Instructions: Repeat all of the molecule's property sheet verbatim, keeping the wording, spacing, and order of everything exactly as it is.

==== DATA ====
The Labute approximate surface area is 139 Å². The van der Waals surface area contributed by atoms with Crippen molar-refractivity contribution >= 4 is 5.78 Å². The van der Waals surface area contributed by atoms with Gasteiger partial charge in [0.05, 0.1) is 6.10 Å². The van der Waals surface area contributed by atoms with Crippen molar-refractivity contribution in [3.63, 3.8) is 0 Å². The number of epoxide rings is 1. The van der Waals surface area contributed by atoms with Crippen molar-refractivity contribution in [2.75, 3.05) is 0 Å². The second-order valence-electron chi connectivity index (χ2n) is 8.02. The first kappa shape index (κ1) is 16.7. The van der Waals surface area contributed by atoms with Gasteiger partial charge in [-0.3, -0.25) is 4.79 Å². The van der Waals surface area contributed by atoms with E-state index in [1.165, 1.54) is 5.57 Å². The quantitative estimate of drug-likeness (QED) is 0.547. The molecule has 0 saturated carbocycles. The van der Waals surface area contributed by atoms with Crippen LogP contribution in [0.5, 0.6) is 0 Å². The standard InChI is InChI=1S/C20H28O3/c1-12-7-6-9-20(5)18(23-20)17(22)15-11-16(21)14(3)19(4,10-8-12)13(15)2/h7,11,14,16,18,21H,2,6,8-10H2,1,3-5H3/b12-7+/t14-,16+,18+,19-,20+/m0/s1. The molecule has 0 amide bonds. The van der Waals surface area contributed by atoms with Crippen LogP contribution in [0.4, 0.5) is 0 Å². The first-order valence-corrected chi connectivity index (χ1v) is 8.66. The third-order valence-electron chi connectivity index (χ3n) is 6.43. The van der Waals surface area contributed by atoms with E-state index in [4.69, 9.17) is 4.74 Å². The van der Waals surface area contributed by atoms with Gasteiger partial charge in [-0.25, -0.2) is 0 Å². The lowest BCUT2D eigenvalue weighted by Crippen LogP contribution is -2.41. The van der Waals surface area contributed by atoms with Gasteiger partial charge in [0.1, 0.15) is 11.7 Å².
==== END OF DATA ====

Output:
The Labute approximate surface area is 139 Å². The van der Waals surface area contributed by atoms with Crippen molar-refractivity contribution >= 4 is 5.78 Å². The van der Waals surface area contributed by atoms with Gasteiger partial charge in [0.05, 0.1) is 6.10 Å². The van der Waals surface area contributed by atoms with Crippen molar-refractivity contribution in [3.63, 3.8) is 0 Å². The number of epoxide rings is 1. The van der Waals surface area contributed by atoms with Crippen molar-refractivity contribution in [2.75, 3.05) is 0 Å². The second-order valence-electron chi connectivity index (χ2n) is 8.02. The first kappa shape index (κ1) is 16.7. The van der Waals surface area contributed by atoms with Gasteiger partial charge in [-0.3, -0.25) is 4.79 Å². The van der Waals surface area contributed by atoms with E-state index in [1.165, 1.54) is 5.57 Å². The quantitative estimate of drug-likeness (QED) is 0.547. The molecule has 0 saturated carbocycles. The van der Waals surface area contributed by atoms with Crippen LogP contribution in [0.5, 0.6) is 0 Å². The standard InChI is InChI=1S/C20H28O3/c1-12-7-6-9-20(5)18(23-20)17(22)15-11-16(21)14(3)19(4,10-8-12)13(15)2/h7,11,14,16,18,21H,2,6,8-10H2,1,3-5H3/b12-7+/t14-,16+,18+,19-,20+/m0/s1. The molecule has 0 amide bonds. The van der Waals surface area contributed by atoms with Crippen LogP contribution in [0.4, 0.5) is 0 Å². The first-order valence-corrected chi connectivity index (χ1v) is 8.66. The third-order valence-electron chi connectivity index (χ3n) is 6.43. The van der Waals surface area contributed by atoms with E-state index in [4.69, 9.17) is 4.74 Å². The van der Waals surface area contributed by atoms with Gasteiger partial charge in [-0.25, -0.2) is 0 Å². The lowest BCUT2D eigenvalue weighted by Crippen LogP contribution is -2.41. The van der Waals surface area contributed by atoms with Gasteiger partial charge in [0.1, 0.15) is 11.7 Å².